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Title:Role of the oviduct environment in sperm storage
Author(s):Grub, Lantana Kaliska
Advisor(s):Miller, David
Contributor(s):Bahr, Janice; Knox, Robert
Department / Program:Animal Sciences
Discipline:Animal Sciences
Degree Granting Institution:University of Illinois at Urbana-Champaign
Abstract:There is emerging evidence that creatine may be relevant to pre-fertilization events. In this study we sought to identify and localize the creatine transport channel SLC6A8. We performed SDS-PAGE and immunoblotting to detect SLC6A8 in sperm protein lysates and determined that it is present. To further characterize the distribution of SLC6A8 in sperm, we used immunofluorescence. Our findings demonstrated that the creatine transport channel co-localizes in the acrosomal region of the head and is present in the principle piece. Supplementation of capacitating medium with 5 mM creatine doubled (26% motile vs 12% motile) the percentage of sperm that remained motile after 24 hrs of incubation at 39 C. However, creatine supplementation did not increase sperm motility parameters during shorter incubations (0, 4, 8 hrs). Although the creatine transport channel localized to the acrosomal region, 5 mM creatine supplementation had no effect on acrosome stability or the ability of sperm to undergo the acrosome reaction when induced by calcium ionophore. In conclusion, while creatine has no immediate effect on sperm motility, it did increase the percentage of motile porcine sperm during extended time periods. After insemination, either by natural mating or artificial insemination, a select number of sperm populate the porcine oviduct. These sperm are stored until the time of ovulation. Sperm storage in the oviduct extends sperm lifespan, maintains their motility, and extends their fertility. This allows for a modest desynchronization of insemination and ovulation. However, the support the oviduct provides the pre-fertilization environment is not well defined. To investigate the oviduct’s genetic regulation of sperm storage we evaluated the transcriptome of the oviduct in two different conditions. Eighteen pre-pubertal gilts were estrus induced and synchronized. The oviducts of 9 animals were collected 12 hrs after displaying signs of estrus and artificially inseminated. The oviducts of the remaining 9 animals were collected seven days after displaying signs of estrus and were not inseminated. Epithelial cells were collected from both oviducts of each animal and RNA was extracted. RNA was used to generate libraries and over 30 million reads were generated per sample. After alignment to the Sus scrofa genome and filtering of low expression genes, the two treatment groups were compared. In pigs, 2741 genes were upregulated and 2391 genes were down regulated in oviducts storing sperm; expression of 10,714 genes did not differ from the control group. A similar experiment was carried out using cows. The oviducts of five animals were collected 12 hours after displaying signs of estrus and being artificially inseminated. The oviducts of 5 other animals were collected ten days after displaying signs of estrus and were not inseminated. Epithelial cells were collected from the ipsilateral oviduct (side where the ovary that ovulated most recently) of each animal and RNA was extracted. In cattle, 955 genes were upregulated and 931 genes were down regulated in oviducts storing sperm; 13,686 genes were not significantly different from the control group. Gene ontology analysis revealed upregulated pathways involved in cellular regulation, ciliary structure, and secretory functions. These were common to both species. Additionally, exploration of individual genes identified upregulation of genes encoding several antioxidants, specifically members of the glutathione peroxidase family. There was also a significant upregulation of SNARE genes, highlighting the secretory role of the oviduct. Overall, this transcriptomic analysis revealed several interesting pathways and specific genes that are important to sperm storage in the oviduct and pre-fertilization events.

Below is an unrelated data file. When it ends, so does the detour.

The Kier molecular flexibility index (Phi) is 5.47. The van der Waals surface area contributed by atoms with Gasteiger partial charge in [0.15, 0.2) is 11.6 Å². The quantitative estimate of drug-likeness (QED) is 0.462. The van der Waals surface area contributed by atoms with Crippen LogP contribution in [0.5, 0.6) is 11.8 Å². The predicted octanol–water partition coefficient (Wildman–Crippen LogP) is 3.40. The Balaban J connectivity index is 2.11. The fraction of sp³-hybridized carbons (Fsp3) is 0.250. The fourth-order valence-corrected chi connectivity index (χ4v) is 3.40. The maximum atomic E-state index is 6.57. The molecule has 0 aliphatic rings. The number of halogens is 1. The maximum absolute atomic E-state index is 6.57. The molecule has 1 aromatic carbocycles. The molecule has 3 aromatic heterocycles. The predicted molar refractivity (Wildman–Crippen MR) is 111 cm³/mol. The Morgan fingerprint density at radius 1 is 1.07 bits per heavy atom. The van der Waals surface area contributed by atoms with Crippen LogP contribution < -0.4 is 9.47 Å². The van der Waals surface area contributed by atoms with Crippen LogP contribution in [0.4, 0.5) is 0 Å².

Issue Date:2020-07-20
Rights Information:Copyright 2020 Lantana Grub
Date Available in IDEALS:2020-10-07
Date Deposited:2020-08

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